Buy instant access to cite pages or passages in MLA 8, MLA 7, APA and Chicago citation styles.

(Einhorn, 1992, p. 25)

(Einhorn 25)

(Einhorn 25)

1. Lois J. Einhorn, Abraham Lincoln, the Orator: Penetrating the Lincoln Legend (Westport, CT: Greenwood Press, 1992), 25, http://www.questia.com/read/27419298.

Note: primary sources have slightly different requirements for citation. Please see these guidelines for more information.

Cited page

Bookmark this page
Fundamental Problems of Marxism
Table of contents

Table of contents

  • Title Page 3
  • Contents 5
  • EDITOR'S NOTE 6
  • EDITOR'S PREFACE 7
  • I- Philosophical Writings of Marx and Engels 23
  • Ii. Feuerbach and Marx 27
  • Iii. Thinking and Being in Feuerbach 34
  • Iv. Emergence of Historical Materialism 40
  • V. the Materialist Dialectic as Method 44
  • Vi. Productive Forces and Geography 49
  • Vii. Role of Relations of Production 53
  • Viii. Base and Culture 58
  • Ix. Interaction of Base and Superstructure 63
  • X. Man and Necessity in History 67
  • Xi. Economic Base and Ideology 71
  • Xii. Against One-Sidedness and Schematism 74
  • Xiii. Psychology of the Epoch 81
  • Xiv. Class Struggle and Ideas 84
  • Xv. Necessity and Freedom 88
  • Xvi. Necessity and Revolution 94
  • EDITOR'S NOTES 179
  • BIOGRAPHICAL NOTES AND INDEX 185
Settings

Settings

Typeface
Text size Smaller Larger Reset View mode
Search within

Search within this book

Look up

Look up a word

  • Dictionary
  • Thesaurus
Please submit a word or phrase above.
Print this page

Print this page

Why can't I print more than one page at a time?

Help
Full screen
Items saved from this book
  • Bookmarks
  • Highlights & Notes
  • Citations
/ 192

matching results for page

    Questia reader help

    How to highlight and cite specific passages

    1. Click or tap the first word you want to select.
    2. Click or tap the last word you want to select, and you’ll see everything in between get selected.
    3. You’ll then get a menu of options like creating a highlight or a citation from that passage of text.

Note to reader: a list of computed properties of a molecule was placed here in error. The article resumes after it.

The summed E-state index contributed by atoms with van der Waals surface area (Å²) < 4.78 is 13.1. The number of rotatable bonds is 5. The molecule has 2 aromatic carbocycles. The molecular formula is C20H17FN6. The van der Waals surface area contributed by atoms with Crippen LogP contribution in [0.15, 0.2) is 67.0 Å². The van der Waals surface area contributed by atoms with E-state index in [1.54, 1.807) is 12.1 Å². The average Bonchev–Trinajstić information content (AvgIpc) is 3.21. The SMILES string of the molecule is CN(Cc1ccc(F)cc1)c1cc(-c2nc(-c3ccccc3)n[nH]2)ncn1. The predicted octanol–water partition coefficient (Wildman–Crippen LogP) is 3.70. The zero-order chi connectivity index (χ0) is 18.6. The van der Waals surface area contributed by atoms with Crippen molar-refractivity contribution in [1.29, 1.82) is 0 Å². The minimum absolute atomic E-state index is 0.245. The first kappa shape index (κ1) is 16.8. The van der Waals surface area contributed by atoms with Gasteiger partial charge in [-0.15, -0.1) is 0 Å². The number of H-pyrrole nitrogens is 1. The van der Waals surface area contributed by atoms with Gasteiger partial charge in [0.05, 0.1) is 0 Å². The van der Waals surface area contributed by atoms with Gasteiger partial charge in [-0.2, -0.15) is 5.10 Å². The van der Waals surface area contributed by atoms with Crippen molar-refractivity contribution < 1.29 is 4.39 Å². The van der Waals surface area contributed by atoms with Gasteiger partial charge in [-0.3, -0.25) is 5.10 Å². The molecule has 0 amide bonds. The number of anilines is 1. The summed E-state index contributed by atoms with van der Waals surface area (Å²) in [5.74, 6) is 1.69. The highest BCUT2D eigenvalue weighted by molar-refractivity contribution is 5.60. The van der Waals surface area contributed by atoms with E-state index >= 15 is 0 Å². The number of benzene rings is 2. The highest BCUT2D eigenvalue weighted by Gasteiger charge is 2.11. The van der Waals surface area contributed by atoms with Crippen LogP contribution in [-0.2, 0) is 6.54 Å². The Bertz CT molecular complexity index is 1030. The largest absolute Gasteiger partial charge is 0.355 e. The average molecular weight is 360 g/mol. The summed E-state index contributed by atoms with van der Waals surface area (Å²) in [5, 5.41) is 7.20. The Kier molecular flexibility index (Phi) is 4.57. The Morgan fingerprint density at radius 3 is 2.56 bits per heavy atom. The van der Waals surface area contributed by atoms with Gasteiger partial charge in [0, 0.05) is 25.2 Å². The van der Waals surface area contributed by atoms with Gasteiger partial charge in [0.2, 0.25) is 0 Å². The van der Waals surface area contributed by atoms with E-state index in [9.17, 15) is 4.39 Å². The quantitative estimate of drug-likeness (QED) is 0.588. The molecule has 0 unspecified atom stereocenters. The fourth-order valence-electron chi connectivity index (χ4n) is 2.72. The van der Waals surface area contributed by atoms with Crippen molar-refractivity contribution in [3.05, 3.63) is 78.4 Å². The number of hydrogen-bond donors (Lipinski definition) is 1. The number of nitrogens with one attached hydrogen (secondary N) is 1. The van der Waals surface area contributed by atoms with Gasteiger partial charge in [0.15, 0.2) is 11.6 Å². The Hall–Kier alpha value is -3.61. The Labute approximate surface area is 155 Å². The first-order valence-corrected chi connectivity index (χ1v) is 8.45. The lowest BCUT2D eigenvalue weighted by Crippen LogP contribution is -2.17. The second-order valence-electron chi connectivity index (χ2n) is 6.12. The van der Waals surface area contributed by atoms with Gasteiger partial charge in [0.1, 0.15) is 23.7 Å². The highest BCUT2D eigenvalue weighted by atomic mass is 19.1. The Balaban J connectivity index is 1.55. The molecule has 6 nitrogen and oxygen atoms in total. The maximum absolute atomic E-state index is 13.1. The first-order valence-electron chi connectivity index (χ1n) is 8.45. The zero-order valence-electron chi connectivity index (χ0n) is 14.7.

OK, got it!

    Cited passage

    Style
    Citations are available only to our active members.
    Buy instant access to cite pages or passages in MLA 8, MLA 7, APA and Chicago citation styles.

    "Portraying himself as an honest, ordinary person helped Lincoln identify with his audiences." (Einhorn, 1992, p. 25).

    "Portraying himself as an honest, ordinary person helped Lincoln identify with his audiences." (Einhorn 25)

    "Portraying himself as an honest, ordinary person helped Lincoln identify with his audiences." (Einhorn 25)

    "Portraying himself as an honest, ordinary person helped Lincoln identify with his audiences."1

    1. Lois J. Einhorn, Abraham Lincoln, the Orator: Penetrating the Lincoln Legend (Westport, CT: Greenwood Press, 1992), 25, http://www.questia.com/read/27419298.

    Cited passage

    Thanks for trying Questia!

    Please continue trying out our research tools, but please note, full functionality is available only to our active members.

    Your work will be lost once you leave this Web page.

    Buy instant access to save your work.

    Already a member? Log in now.

    Search by... Author
    Show... All Results Primary Sources Peer-reviewed

    Oops!

    An unknown error has occurred. Please click the button below to reload the page. If the problem persists, please try again in a little while.